Oracle ERP projects have longest unexpected delays, survey finds
Posted: Jul 25, 2012
It is "distressingly common" to see ERP (enterprise resource planning) projects involving Oracle, SAP and Microsoft Dynamics software end up taking longer than customers anticipated, according to a new survey.
The survey released this week by Panorama Consulting, a Denver-area company that provides ERP implementation and software selection services, is based on 2,000 responses from 61 countries, which were collected between February 2006 and May of this year.
About 40 percent were in North America, company president Eric Kimberling said during a webinar on Thursday. Some 61 percent of respondents said their projects went over schedule, while 28 percent finished on time and 11 percent completed the project sooner than expected, according to the report.
The actual ERP software being used is largely not to blame for problem projects, according to the survey data. Just four percent of respondents cited "vendor functionality issues" as a reason for project delays, although "technical issues" drew 14 percent.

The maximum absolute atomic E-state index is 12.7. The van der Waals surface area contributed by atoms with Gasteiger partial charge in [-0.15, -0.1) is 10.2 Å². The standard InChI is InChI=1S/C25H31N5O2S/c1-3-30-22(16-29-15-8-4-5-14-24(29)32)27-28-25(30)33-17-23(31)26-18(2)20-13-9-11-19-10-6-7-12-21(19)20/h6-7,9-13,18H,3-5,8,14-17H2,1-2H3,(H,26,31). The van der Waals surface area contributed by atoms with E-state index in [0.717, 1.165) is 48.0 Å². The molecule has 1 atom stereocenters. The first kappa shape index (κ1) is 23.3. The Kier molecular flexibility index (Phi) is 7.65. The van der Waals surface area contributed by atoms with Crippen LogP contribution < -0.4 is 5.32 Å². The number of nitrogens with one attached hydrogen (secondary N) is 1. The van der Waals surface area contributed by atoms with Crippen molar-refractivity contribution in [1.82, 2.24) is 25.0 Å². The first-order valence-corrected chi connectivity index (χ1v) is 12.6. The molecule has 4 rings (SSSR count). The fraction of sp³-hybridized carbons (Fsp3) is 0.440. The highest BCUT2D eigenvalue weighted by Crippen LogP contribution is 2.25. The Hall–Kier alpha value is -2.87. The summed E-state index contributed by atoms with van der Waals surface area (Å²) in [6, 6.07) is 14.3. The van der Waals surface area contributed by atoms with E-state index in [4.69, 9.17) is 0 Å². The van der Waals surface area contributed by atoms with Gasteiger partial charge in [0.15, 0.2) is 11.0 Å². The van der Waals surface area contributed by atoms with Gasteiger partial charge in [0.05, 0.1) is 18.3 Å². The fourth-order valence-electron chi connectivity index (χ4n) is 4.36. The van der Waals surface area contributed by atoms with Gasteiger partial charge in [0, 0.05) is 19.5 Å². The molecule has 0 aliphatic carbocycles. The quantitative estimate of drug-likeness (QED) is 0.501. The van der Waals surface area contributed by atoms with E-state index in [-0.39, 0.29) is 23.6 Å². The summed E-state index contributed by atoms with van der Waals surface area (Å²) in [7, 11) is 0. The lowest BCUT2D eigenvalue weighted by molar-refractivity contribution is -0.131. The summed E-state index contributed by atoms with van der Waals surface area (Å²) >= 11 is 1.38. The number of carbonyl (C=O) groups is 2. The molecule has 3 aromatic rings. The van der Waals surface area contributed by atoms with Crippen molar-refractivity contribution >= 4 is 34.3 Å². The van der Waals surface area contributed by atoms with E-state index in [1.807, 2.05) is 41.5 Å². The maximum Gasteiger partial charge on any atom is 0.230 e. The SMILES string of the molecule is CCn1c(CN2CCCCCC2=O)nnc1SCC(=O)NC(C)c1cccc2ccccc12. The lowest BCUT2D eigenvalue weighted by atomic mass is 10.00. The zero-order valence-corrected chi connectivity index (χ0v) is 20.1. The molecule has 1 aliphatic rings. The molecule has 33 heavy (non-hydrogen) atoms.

A change in the project's initial scope was the top reason for slowdowns, named by 29 percent of survey respondents. "Organisational issues" came next with 20 percent, followed by "data issues" and "resource constraints" with 17 percent apiece. A big focus of ERP projects is their promise of a return on a company's investment in the software. But Panorama's survey found that nearly a third of respondents had yet to realise any financial rewards from their projects, and another 30 percent said it took at least three years to start seeing any "payback."
Dynamics led the pack in terms of overall implementation times, averaging 13 months to SAP's 17 months and Oracle's 18 months, according to the survey.